In principle, this updating obligation applies as soon as the relevant elements that are taken into account in the context of the individual risk assessment are modified. However, in complying with this obligation, a risk-based approach should be adopted. It follows that the measures taken by the financial institutions to fulfil this obligation should be proportional to the risk identified in the context of the individual risk assessment referred to in Article 19, § 2, first paragraph of the Anti-Money Laundering Law. However, it should be noted that the updating of data and information is of particular importance where elements relevant to the individual risk assessment appear to be no longer current. The financial institutions must also take into account this potentially higher level of ML/FT risk presented by a given situation in determining the updating measures to be taken.
Pursuant to Article 35, § 1, second paragraph of the Anti-Money Laundering Law, the update must cover all the data collected in the context of the initial identification, and not only part of this data. Similarly, the verification of the updated data may not be less comprehensive than that of the initial identification data.
The obligation of financial institutions to update the information they hold about their customers includes the obligation to implement measures to identify the persons among their customers whose individual situation has changed to such an extent that they fall within the scope of Articles 37 to 41 of the Anti-Money Laundering Law, which define cases in which special enhanced due diligence measures are required by law (see the page "Special cases of enhanced due diligence"). This is particularly the case for customers who have become politically exposed persons (PEPs), family members of PEPs or persons who are known to be closely associated with a PEP. See the page "Politically exposed persons" for more information on the enhanced due diligence measures required in case of identification of a PEP..
In addition to the requirements set out in Article 35, § 1, 2 °, of the Anti-Money Laundering Law, financial institutions may consider it useful to periodically re-examine the information they hold to ensure that it is up to date. Such a periodic re-examination may be particularly indicated in cases of high risk. It should be noted, however, that this is a complementary precautionary measure which does not exempt the financial institution from updating the information it holds before the date of the next re-examination planned according to the internal procedures, if it knows or cannot be unaware that “data relevant for the individual risk assessment referred to in Article 19 is modified”.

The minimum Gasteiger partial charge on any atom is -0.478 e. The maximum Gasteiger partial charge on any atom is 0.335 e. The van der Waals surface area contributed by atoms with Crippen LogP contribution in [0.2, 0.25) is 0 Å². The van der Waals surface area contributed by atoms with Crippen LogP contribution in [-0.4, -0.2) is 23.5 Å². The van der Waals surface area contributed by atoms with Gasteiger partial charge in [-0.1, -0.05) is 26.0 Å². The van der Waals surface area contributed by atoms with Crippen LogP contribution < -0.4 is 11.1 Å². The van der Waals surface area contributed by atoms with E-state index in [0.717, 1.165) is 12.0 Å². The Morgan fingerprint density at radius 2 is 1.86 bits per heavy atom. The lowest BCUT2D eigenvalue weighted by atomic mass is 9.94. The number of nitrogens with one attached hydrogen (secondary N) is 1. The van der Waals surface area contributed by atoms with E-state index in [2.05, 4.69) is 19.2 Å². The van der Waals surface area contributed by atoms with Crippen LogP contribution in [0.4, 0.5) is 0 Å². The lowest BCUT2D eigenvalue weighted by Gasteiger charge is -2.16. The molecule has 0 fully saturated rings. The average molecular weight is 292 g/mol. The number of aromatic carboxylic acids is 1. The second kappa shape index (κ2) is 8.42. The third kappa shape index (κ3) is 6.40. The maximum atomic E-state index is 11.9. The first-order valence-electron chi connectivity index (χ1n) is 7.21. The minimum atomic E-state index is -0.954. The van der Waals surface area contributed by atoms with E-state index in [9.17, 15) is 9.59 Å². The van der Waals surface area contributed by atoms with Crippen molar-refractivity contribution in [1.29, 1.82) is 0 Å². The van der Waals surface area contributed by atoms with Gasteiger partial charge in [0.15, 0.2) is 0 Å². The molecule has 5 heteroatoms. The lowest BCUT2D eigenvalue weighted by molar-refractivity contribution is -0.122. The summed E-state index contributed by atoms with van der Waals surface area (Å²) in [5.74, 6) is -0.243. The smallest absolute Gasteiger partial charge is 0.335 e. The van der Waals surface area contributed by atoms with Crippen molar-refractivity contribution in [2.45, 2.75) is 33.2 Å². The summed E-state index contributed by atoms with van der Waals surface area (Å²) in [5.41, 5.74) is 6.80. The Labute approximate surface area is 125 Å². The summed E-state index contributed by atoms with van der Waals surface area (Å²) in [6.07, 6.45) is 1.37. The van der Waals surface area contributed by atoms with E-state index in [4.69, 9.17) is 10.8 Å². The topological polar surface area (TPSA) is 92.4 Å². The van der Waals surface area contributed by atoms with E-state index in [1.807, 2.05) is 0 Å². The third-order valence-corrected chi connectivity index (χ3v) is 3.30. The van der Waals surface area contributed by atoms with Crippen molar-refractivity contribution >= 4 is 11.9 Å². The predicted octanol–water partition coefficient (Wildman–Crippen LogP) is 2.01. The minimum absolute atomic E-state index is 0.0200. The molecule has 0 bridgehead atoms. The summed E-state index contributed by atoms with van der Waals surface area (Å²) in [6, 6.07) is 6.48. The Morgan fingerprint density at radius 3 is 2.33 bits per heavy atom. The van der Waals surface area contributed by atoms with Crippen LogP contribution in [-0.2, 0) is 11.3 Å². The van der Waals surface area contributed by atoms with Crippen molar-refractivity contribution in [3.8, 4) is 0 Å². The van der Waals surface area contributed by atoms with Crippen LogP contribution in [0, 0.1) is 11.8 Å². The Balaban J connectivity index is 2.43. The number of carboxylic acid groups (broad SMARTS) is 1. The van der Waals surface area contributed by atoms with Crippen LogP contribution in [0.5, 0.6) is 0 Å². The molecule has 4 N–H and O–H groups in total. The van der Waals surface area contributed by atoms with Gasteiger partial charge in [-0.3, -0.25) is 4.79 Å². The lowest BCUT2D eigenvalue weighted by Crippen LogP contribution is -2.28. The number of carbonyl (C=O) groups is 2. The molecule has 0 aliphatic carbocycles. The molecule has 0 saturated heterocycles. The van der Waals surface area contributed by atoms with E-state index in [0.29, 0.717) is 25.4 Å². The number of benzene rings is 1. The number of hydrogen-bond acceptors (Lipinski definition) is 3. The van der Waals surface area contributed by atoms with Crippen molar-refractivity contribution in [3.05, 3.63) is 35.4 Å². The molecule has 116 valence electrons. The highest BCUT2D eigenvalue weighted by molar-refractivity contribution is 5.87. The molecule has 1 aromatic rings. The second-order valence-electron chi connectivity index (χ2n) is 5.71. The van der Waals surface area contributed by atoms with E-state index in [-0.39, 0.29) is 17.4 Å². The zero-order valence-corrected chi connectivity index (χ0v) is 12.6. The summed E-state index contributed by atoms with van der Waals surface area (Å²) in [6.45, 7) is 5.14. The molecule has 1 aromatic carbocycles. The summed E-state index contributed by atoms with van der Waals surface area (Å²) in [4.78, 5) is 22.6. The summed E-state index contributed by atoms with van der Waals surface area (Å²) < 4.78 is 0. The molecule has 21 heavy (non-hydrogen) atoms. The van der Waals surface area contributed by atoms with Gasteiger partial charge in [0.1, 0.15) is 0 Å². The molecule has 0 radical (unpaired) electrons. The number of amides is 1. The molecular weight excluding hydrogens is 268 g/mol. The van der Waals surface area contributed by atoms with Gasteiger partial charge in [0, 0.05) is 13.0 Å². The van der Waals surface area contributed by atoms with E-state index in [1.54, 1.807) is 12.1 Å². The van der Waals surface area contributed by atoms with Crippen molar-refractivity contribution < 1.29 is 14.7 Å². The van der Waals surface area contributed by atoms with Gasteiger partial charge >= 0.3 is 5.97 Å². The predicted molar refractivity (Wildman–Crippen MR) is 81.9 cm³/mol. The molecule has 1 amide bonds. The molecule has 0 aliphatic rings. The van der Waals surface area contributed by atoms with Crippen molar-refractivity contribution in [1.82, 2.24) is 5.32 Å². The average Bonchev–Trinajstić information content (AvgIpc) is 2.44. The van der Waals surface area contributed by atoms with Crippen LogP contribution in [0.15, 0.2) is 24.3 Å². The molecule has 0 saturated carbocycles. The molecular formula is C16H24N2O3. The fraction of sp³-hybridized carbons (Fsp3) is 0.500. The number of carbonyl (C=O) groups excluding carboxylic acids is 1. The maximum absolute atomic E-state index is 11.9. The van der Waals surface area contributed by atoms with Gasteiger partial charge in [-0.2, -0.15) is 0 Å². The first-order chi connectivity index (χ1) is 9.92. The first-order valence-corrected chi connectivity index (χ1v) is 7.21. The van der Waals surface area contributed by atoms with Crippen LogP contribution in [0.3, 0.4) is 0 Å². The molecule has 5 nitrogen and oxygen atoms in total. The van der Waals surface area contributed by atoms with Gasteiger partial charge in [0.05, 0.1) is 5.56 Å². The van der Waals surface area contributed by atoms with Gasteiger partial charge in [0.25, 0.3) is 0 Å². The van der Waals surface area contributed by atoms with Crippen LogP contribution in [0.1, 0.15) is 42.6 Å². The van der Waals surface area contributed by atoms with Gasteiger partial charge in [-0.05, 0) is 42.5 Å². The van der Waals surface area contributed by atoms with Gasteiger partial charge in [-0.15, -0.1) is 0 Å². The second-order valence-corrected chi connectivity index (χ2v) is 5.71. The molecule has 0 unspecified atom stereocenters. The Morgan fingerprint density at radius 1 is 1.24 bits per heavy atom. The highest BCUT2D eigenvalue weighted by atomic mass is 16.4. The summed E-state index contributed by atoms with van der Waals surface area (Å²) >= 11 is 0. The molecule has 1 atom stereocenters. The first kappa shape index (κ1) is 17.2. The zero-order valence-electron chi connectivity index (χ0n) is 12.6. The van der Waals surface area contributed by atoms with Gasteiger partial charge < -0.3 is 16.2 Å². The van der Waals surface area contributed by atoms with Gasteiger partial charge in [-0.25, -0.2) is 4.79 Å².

2.2. Updating of the individual risk assessment
As already mentioned, Article 35, § 1, fourth paragraph of the Anti-Money Laundering Law provides that updating the information collected over the course of a business relationship may imply also updating the individual risk assessment and, where appropriate, adapting the extent or modalities of the ongoing due diligence measures implemented.
For example, significant changes in the management or beneficial ownership of customer companies, the activities or the socio-professional category of the customer, the establishment or severance of links with high-risk or low-tax or no-tax countries, the recent exercise of prominent public functions or, conversely, the termination since more than 12 months of the exercise of such functions, the extension of the use by the customer, within the framework of an existing business relationship, of products and services deemed to present higher risks according to the overall risk assessment or, conversely, the cessation of the use of these services, etc., can have a significant influence on the customer’s risk profile and, consequently, on the nature and intensity of the due diligence measures to be implemented in respect of the transactions carried out.
It should be noted, however, that the updating of the individual risk assessment may be necessary due to "atypical facts" such as the receipt of information from credible external sources. This is the case when new events have occurred that may affect the customer's risk profile. This may be the case, in particular, where the financial institution receives an indictment from the judicial authorities or a request for information from CTIF-CFI concerning the business relationship with a customer or the transactions carried out by the latter (see point 1.1. above).
It is also recalled that under Article 22 of the Anti-Money Laundering Regulation of the NBB, a financial institution which has reported suspicions pursuant to Article 47 of the Anti-Money Laundering Law, should carry out an individual re-assessment of ML/FT risks, in accordance with Article 19, § 2, of the Law, taking account of the specific fact that a suspicion has been raised about the customer concerned, in order to decide whether to maintain the business relationship, in which case it should implement due diligence measures adapted to the re-assessed risks, or to end it (see in this regard the page “Reporting of suspicions"). The same is expected in case of receipt of an indictment from judicial authorities.